Window


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WINDOW. An opening made in the wall of a house to admit light and air, and to enable those who are in to look out.
     2. The owner has a right to make as many windows in his house when not built on the line of his property as he may deem proper, although by so doing be may destroy the privacy of his neighbors. Bac. Ab. Actions in general, B.
     3. In cities and towns it is evident that the owner of a house cannot open windows in the partition wall without the consent of the owner of the adjoining property, unless he possesses the right of having ancient lights. (q.v.) The opening of such windows and destroying the privacy of the adjoining property, is not, however, actionable; the remedy against such encroachment is by obstructing them, without encroaching upon the rights of the party who opened them, so as to prevent a right from being acquired by twenty years use. 3 Camp. 82.

References in classic literature ?
They ran to the window, downstairs, and into the street.
Another voice, from a man of medium height with clear blue eyes, particularly striking among all these drunken voices by its sober ring, cried from the window: "Come here; part the bets!" This was Dolokhov, an officer of the Semenov regiment, a notorious gambler and duelist, who was living with Anatole.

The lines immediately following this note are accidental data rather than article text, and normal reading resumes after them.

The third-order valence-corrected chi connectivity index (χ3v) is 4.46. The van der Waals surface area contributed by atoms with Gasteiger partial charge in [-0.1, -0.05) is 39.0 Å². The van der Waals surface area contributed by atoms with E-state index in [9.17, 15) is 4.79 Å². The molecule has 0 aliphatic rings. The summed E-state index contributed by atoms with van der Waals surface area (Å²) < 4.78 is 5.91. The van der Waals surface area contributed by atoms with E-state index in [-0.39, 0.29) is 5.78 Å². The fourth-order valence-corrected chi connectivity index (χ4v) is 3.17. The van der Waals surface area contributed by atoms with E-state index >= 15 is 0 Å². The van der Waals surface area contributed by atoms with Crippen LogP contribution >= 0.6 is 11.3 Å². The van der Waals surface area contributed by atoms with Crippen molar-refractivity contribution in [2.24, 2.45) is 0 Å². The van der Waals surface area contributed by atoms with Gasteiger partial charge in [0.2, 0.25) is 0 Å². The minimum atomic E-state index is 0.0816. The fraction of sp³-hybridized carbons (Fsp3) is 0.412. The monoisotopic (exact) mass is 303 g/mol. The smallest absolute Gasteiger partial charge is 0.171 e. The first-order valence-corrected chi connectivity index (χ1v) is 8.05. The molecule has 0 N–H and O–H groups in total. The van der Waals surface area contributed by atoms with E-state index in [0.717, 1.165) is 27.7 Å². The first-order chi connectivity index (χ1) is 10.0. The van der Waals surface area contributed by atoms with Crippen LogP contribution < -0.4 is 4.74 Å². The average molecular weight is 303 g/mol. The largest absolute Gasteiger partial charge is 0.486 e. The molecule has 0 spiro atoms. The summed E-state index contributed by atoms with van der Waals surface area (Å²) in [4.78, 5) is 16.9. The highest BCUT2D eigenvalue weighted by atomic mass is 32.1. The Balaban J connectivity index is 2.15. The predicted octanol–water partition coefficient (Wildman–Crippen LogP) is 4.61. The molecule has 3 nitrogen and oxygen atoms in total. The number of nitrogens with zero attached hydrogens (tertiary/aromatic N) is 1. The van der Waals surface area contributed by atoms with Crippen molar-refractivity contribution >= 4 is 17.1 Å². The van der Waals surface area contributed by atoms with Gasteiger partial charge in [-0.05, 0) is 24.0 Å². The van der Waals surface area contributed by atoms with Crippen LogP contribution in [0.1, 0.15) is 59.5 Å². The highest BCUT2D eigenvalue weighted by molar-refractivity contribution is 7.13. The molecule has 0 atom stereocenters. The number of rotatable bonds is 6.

There was a smell like rain in the still, heavy air, and I put my hand out of window. No.
"Who's there?" he said, also whispering, standing under the window and peering up.
"What is a dahabeeyah, Charles?" the distinct voice of a widow, seated in an arm-chair by the window, asked her son.
This done, I put the ladder against the house wall, listened, measured the distance to the open second-floor window with my eye, listened again--and, finding all quiet, began my second and last ascent.
Pinocchio had no hat, but he managed to get under the window just in time to feel a shower of ice-cold water pour down on his poor wooden head, his shoulders, and over his whole body.
"Look out of the window in about ten minutes and you'll see," the woman answered.
Grewgious, who had asked all these questions, with his preoccupied glance directed out at window.
"It is by that window that he escaped from the pavilion!" cried Rouletabille.
She had hoped, vaguely, that this window might have a screen, but it did not.
Peter and Benjamin flattened their noses against the window, and stared into the dusk.